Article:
A few days ago, Pat Robertson, the evangelical leader, urged America not to get too worked up about the torture and murder of Jamal Khashoggi, because we shouldn’t endanger “$100 billion in arms sales.” I guess he was invoking the little-known 11th Commandment, which says, “On the other hand, thou shalt excuse stuff like killing and bearing false witness if weapons deals are at stake.”

OK, it’s not news that the religious right has prostrated itself at Donald Trump’s feet. But Trump’s attempt to head off retaliation for Saudi crimes by claiming that there are big economic rewards to staying friendly with killers — and the willingness of his political allies to embrace his logic — nonetheless represents a new stage in the debasement of America.

It’s not just that Trump’s claims about the number of jobs at stake — first it was 40,000, then 450,000, then 600,000, then 1 million — are lies. Even if the claims were true, we’re the United States; we’re supposed to be a moral beacon for the world, not a mercenary nation willing to abandon its principles if the money is good.

That said, the claims are, in fact, false.

First, there is no $100 billion Saudi arms deal. What the Trump administration has actually gotten are mainly “memorandums of intent,” best seen as possible future deals rather than commitments. Many of these potential deals would involve production in Saudi Arabia rather than the US And the sales, if they did materialise, would be spread over a number of years.

It looks unlikely, then, that deals with Saudi Arabia will raise US annual arms exports by more than a few billion dollars a year. When you bear in mind that the industries involved, mainly aerospace, are highly capital intensive and don’t employ many workers per dollar of sales, the number of US jobs involved is surely in the tens of thousands, if that, not hundreds of thousands. That is, we’re talking about a rounding error in a US labour market that employs almost 150 million workers.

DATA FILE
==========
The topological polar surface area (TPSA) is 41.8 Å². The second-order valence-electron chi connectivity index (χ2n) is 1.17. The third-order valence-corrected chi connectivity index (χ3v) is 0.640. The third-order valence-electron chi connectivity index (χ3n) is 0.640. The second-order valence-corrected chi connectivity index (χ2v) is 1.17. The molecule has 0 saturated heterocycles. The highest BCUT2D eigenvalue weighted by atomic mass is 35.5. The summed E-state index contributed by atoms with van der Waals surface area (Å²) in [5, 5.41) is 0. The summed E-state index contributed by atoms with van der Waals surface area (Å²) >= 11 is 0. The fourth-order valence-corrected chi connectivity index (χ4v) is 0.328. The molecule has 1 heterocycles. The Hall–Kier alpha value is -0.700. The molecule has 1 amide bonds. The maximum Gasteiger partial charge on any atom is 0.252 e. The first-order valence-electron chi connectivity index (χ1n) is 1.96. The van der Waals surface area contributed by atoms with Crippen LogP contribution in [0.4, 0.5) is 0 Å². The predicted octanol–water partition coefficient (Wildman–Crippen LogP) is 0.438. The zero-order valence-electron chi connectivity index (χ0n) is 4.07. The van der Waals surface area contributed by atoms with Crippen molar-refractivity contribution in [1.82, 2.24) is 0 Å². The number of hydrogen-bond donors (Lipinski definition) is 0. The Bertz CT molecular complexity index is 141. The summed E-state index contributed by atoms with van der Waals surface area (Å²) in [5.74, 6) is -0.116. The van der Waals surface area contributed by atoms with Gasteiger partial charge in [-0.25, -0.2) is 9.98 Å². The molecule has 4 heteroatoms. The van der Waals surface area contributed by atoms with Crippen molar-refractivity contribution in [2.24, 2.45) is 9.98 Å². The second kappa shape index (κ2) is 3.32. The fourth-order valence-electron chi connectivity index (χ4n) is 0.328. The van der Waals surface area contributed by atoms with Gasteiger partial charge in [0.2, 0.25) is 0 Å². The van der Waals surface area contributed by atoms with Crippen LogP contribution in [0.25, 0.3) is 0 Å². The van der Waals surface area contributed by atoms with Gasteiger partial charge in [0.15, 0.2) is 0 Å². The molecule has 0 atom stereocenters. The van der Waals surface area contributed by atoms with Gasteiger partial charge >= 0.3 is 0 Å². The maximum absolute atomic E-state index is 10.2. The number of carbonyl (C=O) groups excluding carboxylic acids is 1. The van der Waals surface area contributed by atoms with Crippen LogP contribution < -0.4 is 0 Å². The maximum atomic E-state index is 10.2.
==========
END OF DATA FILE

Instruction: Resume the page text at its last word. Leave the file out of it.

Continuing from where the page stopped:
Another way to look at Saudi arms sales is to notice how small the stakes are compared with other areas where Trump is casually disrupting business relations. He seems, for example, to be eager for a trade war with China, which imported $187 billion worth of US goods and services last year.

Finally, it’s worth noting that under current conditions, increasing exports, even if you can do it, won’t create net additional jobs for the US economy. Why? Because the Federal Reserve believes that we’re at full employment, and any further strengthening of the economy will induce the Fed to raise interest rates. As a result, jobs added in one place by things like arms sales will be offset by jobs lost elsewhere as higher rates deter investment or make the US less competitive by strengthening the dollar.

But let’s get real: Trump isn’t going easy on the Saudis because of the jobs they provide to defence workers. His ever-inflating count of how many jobs are involved is in itself a dead giveaway that arms sales are an excuse, not a real motive, for his actions. So what’s the real reason he’s so willing to forgive torture and murder?

One answer is that he doesn’t actually disapprove of what the Saudis did. By now it’s a commonplace that Trump seems far more comfortable with brutal autocrats than with the leaders of our democratic allies. Remember, when Trump visited Saudi Arabia, his commerce secretary exulted over the fact that there were no protesters to be seen — something that tends to happen when protesters get beheaded.

Oh, and a president who proclaims that the news media are “enemies of the people” may feel that torturing and murdering a critical journalist is not such a bad idea.

Beyond that, the Saudis have funnelled tens of millions of dollars to Trump personally, and are continuing to do so. And the very real millions going to Trump are a much more plausible explanation of his friendliness toward Mohammed bin Salman than the mythical billions going to US arms manufacturers.

Of course, Trump loyalists bristle at the suggestion that he is letting his financial interests shape US policy. But has Trump ever made a personal sacrifice in the public interest?

Anyway, we’re not supposed to have to trust that the big money a president receives from foreign governments isn’t influencing his decisions. The emoluments clause of the Constitution prohibits the president from accepting any such favours in the first place. Unfortunately, Republicans have decided that this clause, like so much of the Constitution, doesn’t apply when their party is in power.

So, as I said, what we’re looking at here is another step in the debasement of our nation. Accepting torture and murder is a betrayal of American principles; trying to justify that betrayal by appealing to supposed economic benefits is a further betrayal. And when you add in the fact that the claimed economic payoff is a lie, and that the president’s personal profit is a much more likely explanation for his actions — well, genuine patriots should be deeply ashamed of what we’ve come to as a nation.

© 2018 New York Times News Service

Paul Krugmanis an American economist who received the 2008 Nobel Prize for Economics for his work in economic geography and in identifying international trade patterns. He is currently Distinguished Professor of Economics at the Graduate Center of the City University of New York, and a columnist for The New York Times.

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